The Pennine Way according to the official guide book is 256 miles (412kms) long. However, by the time you have completed the walk you will probably have done a fair bit more due to the various diversions you will no doubt make.
The trail, which was mainly devised by Tom Stephenson in the 1930s, generally follows a high route along the back of the Pennines from the Peak District to the Tyne Valley and after a short section following Hadrian’s Wall goes north to reach the Scottish border at Kirk Yetholm by way of the lonely and remote Cheviots.
The Pennine Way was Britain’s first national trail and more recently, apart from a short section at its southern end, now forms part of the European long distance path called the E2. Full details of this European route can be found on the Rambler’s Association website.
There are two main ways of walking the Pennine Way. The first is to do the walk in stages, taking it a day or a weekend at a time. The other is to do the walk “in one”, i.e. start at Edale or Kirk Yetholm and walk to the other end in one continuous walk. Most people walk from south to north, mainly because most guide books are written this way, and because the wind and the rain are usually at your back. The last section over the Cheviot is the longest without civilisation (apart from two B&B off-route – with limited beds and a bunkhouse at Mount Hooley) on the route and is best left to the end if you intend doing this section in one day. Many people take two days and come off-route and B&B or camp. Which ever way you decide to do the walk, you will not be able to use youth hostels all the way. This means that you will have to use B&B or camp some nights. If you decide to camp all the way there are good campsites, many of which provide showers etc. so you do not have to rough it too much. Natural England produce a free accommodation guide. This can be ordered via their website at www.nationaltrail.co.uk/pennineway. The Association also publishes a ‘Pennine Way Memento’, similar to a certificate, with sketches of highlights of the PW by John Needham. It is an ideal memento of your walk and modestly priced at £3.00 including postage.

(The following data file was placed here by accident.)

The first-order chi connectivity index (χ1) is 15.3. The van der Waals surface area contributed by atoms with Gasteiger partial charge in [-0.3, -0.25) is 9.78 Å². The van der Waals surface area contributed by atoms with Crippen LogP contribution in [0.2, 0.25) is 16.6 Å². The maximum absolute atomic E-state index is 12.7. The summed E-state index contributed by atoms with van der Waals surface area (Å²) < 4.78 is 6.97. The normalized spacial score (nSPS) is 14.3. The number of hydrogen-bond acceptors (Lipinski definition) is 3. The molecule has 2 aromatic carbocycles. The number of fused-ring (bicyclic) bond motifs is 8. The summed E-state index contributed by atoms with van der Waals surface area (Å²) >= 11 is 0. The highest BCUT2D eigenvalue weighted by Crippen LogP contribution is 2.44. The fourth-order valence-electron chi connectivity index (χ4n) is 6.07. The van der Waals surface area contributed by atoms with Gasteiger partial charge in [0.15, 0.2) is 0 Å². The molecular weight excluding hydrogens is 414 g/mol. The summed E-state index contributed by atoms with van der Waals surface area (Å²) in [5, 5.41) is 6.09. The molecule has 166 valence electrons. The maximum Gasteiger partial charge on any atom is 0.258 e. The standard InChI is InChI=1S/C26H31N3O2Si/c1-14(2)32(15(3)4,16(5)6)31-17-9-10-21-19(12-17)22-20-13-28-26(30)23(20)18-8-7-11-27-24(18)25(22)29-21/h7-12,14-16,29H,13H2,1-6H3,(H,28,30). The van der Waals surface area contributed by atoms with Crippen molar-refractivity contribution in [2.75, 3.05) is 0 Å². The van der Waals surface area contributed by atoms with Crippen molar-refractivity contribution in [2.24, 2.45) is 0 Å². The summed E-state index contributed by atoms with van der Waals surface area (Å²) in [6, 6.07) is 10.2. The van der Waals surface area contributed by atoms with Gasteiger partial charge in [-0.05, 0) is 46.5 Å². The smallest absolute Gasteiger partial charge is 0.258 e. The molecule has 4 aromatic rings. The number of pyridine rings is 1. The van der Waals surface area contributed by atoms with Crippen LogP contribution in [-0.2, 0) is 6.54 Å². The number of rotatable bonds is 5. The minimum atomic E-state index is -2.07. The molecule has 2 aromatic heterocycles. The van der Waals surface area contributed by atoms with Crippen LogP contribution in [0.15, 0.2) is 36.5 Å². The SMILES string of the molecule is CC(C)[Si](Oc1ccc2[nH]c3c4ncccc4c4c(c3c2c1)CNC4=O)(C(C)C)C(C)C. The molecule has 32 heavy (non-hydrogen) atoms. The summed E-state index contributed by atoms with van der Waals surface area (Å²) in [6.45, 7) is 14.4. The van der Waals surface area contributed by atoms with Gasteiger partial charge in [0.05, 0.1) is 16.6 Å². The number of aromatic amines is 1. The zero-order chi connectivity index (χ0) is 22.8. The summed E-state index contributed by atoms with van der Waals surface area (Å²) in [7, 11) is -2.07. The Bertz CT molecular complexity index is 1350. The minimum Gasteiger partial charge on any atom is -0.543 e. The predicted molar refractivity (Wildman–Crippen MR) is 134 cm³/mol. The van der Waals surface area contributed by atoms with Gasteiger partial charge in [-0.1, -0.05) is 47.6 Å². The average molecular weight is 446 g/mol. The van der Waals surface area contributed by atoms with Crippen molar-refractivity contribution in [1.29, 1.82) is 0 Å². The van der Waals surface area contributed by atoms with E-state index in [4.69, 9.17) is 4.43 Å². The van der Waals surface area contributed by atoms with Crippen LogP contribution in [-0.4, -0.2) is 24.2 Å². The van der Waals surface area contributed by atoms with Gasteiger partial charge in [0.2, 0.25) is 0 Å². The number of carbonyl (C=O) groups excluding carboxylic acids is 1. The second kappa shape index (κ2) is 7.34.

A detailed description of the route is obviously available in the various guide books (see recommended reading) whilst The Pennine Way Official Website gives quite detailed maps of the entire route.
We in the PWA feel that everyone has different objectives relating to The Pennine Way. For those who intend to do the walk in one go, we detail below a suggestion taking 18 days which would probably extend to 21 days allowing for rest days and travel back home.
However, with the increased leisure time that many people now have there are also many suggestions to do part of The Pennine Way and combine with one or more of the many other fine long distance paths which connect with the route. Details of these are available from Tourist Information Centres or from the Rambler’s Association.